I’m not a perfect being and as such sometimes things fall under my own geeky radar that everyone else seems to know about. One of those times was with the animated series The Batman. Combining an anime style of animation, character design and even storytelling, The Batman was something that we hadn’t previously seen in a Batman cartoon. The show ran from 2004 – 2008 on the Kids’ WB for five seasons and had a direct-to-DVD movie The Batman vs. Dracula. Duane Capizzi, Alan Burnett, Andrea Romano and Glen Murakami all worked on the show, bringing their history with DC and DC cartoons to the show as well as Jeff Matsuda, the chief art director for Jackie Chan Adventures. While incorporating elements of the traditional Batman mythos, The Batman would often reinvent characters, change histories and even completely redesign the looks for many of the classic characters you’d know. In this incarnation, Batgirl becomes the sidekick before Robin, though this was largely due to Robin being used on the Teen Titans cartoon at the time. Penguin is given a more threatening demeanor as he is more agile and has fighting abilities. Other characters like Harley Quinn and Poison Ivy are redone with Harley being Joker’s favorite TV show shrink who isn’t taken seriously by anyone else and Ivy being Batgirl’s best friend turned Environmental terrorist.
When the show initially began its run, I avoided it because of my diehard love of Batman: The Animated Series. I didn’t think the anime style, the changed character backgrounds and the character redesigns would work so I figured “why waste my time?” It wasn’t until the fifth and final season that I really gave the show a chance at all. I had previously only seen the first episode “The Bat in the Belfry” which intros the new Joker who is more acrobatic, wear’s long sleeves that hang over his hands, has long hair and apparently doesn’t believe in shoes. I was turned off by all that, so when I gave it a second chance a few years later, I was surprised to find that I was being overly critical and just not letting go. While to me Mark Hamill is the Joker, Kevin Michael Richardson brings his own distinct charm and approach to the Joker that fits the design so well. The same could be said for Rino Romano who plays Bruce Wayne/Batman. The whole show is cast extremely well and often pays homage to Batman: TAS as well as featuring voices like Kevin Conroy and Mark Hamill in the intro episode for Robin.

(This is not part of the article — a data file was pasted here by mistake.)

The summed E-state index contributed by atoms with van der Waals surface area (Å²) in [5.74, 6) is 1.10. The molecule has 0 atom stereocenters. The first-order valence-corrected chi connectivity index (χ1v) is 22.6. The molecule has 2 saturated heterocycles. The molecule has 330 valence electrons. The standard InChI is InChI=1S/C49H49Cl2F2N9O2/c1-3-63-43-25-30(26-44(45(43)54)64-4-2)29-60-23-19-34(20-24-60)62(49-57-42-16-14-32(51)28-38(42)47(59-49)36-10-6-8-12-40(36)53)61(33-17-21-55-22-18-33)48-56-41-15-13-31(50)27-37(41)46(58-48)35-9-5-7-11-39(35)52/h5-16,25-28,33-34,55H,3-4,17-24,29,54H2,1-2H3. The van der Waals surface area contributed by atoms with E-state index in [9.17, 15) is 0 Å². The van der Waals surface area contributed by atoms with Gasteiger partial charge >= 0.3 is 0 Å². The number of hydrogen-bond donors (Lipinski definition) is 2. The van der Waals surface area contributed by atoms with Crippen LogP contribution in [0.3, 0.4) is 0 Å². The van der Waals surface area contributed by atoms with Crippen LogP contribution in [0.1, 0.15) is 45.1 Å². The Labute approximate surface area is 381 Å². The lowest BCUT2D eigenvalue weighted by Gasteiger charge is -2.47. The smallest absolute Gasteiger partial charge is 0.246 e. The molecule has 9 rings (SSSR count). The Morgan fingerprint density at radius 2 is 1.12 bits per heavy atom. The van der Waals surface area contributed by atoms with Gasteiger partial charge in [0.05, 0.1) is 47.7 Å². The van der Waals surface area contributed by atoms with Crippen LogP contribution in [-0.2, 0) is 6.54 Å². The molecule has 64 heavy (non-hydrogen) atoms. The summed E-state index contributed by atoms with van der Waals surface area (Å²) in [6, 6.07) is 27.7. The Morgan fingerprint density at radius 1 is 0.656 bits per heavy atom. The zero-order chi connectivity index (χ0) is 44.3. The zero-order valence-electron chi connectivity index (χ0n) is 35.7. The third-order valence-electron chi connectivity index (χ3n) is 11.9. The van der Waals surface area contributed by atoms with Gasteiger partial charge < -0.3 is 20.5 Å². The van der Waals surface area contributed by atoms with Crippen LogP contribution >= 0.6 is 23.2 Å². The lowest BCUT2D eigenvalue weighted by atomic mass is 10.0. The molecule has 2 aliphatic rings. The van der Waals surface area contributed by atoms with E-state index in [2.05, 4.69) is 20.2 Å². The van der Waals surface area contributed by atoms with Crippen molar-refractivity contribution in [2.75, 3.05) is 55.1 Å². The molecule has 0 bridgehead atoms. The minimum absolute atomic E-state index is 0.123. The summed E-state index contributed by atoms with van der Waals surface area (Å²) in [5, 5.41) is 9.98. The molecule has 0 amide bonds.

The show always incorporated a certain level of fun and amusement into every episode, never going as “dark” in tone as its predecessors, while at the same time still keeping Batman from being as campy and hokey as his 60′s Adam West version. I was often surprised to see The Batman have story arcs, something I wasn’t expecting from a show so obviously aimed at younger kids. The Clayface character arcs are more compelling and drawn out over more episodes (and seasons even) than I’d ever have dreamed off. Seeing all the newly redone characters becomes one of the shows big draws and joys as you see new versions of Mr. Freeze, Bane and Riddler as well as what I believe is the first animated appearance of the Black Mask. Justice Leaguers make an appearance at the end of season four and into season five as Superman, Green Arrow, Flash, Hawkman and others become part of the larger “Bat-World.” The show respects the character and its history but has no problems making its own mark on Bat-History. Any fan of Batman, whether you be young or old, should pick up this series on DVD and enjoy.